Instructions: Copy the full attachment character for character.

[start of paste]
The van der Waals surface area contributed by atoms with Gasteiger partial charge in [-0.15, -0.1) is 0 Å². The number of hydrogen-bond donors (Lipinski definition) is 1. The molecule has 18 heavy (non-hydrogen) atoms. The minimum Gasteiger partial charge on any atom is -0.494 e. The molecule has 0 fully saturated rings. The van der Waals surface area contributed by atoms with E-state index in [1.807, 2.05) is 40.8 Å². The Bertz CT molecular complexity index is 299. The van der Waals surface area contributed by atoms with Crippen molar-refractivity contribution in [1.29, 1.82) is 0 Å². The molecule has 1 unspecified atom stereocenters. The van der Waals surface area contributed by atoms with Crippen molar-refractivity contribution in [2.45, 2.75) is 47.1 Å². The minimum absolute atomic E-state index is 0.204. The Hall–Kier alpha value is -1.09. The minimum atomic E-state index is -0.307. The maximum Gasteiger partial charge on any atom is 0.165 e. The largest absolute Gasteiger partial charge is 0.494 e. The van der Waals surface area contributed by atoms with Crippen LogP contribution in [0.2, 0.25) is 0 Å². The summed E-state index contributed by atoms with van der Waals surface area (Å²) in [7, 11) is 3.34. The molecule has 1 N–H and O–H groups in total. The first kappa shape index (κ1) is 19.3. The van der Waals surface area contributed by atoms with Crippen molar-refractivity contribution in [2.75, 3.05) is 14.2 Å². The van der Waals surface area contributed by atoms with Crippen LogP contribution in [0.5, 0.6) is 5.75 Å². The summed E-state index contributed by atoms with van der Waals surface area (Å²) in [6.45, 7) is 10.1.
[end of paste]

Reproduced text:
The van der Waals surface area contributed by atoms with Gasteiger partial charge in [-0.15, -0.1) is 0 Å². The number of hydrogen-bond donors (Lipinski definition) is 1. The molecule has 18 heavy (non-hydrogen) atoms. The minimum Gasteiger partial charge on any atom is -0.494 e. The molecule has 0 fully saturated rings. The van der Waals surface area contributed by atoms with E-state index in [1.807, 2.05) is 40.8 Å². The Bertz CT molecular complexity index is 299. The van der Waals surface area contributed by atoms with Crippen molar-refractivity contribution in [1.29, 1.82) is 0 Å². The molecule has 1 unspecified atom stereocenters. The van der Waals surface area contributed by atoms with Crippen molar-refractivity contribution in [2.45, 2.75) is 47.1 Å². The minimum absolute atomic E-state index is 0.204. The Hall–Kier alpha value is -1.09. The minimum atomic E-state index is -0.307. The maximum Gasteiger partial charge on any atom is 0.165 e. The largest absolute Gasteiger partial charge is 0.494 e. The van der Waals surface area contributed by atoms with Crippen LogP contribution in [0.2, 0.25) is 0 Å². The summed E-state index contributed by atoms with van der Waals surface area (Å²) in [7, 11) is 3.34. The molecule has 1 N–H and O–H groups in total. The first kappa shape index (κ1) is 19.3. The van der Waals surface area contributed by atoms with Crippen molar-refractivity contribution in [2.75, 3.05) is 14.2 Å². The van der Waals surface area contributed by atoms with Crippen LogP contribution in [0.5, 0.6) is 5.75 Å². The summed E-state index contributed by atoms with van der Waals surface area (Å²) in [6.45, 7) is 10.1.